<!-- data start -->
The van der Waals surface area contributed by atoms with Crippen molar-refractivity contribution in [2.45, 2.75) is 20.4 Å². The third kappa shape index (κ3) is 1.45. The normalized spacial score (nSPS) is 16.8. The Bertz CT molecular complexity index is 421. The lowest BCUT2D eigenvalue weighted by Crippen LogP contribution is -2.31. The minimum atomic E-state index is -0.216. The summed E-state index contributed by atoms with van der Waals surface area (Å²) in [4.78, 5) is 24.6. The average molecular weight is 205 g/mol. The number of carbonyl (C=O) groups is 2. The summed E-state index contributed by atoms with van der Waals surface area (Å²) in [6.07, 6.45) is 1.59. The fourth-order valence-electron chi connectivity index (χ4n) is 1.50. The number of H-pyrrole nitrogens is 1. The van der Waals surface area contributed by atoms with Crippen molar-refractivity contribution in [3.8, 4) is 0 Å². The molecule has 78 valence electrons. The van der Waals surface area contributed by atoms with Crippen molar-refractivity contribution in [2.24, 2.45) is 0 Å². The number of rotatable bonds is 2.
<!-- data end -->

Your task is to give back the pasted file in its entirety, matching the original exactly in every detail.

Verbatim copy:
The van der Waals surface area contributed by atoms with Crippen molar-refractivity contribution in [2.45, 2.75) is 20.4 Å². The third kappa shape index (κ3) is 1.45. The normalized spacial score (nSPS) is 16.8. The Bertz CT molecular complexity index is 421. The lowest BCUT2D eigenvalue weighted by Crippen LogP contribution is -2.31. The minimum atomic E-state index is -0.216. The summed E-state index contributed by atoms with van der Waals surface area (Å²) in [4.78, 5) is 24.6. The average molecular weight is 205 g/mol. The number of carbonyl (C=O) groups is 2. The summed E-state index contributed by atoms with van der Waals surface area (Å²) in [6.07, 6.45) is 1.59. The fourth-order valence-electron chi connectivity index (χ4n) is 1.50. The number of H-pyrrole nitrogens is 1. The van der Waals surface area contributed by atoms with Crippen molar-refractivity contribution in [3.8, 4) is 0 Å². The molecule has 78 valence electrons. The van der Waals surface area contributed by atoms with Crippen molar-refractivity contribution in [2.24, 2.45) is 0 Å². The number of rotatable bonds is 2.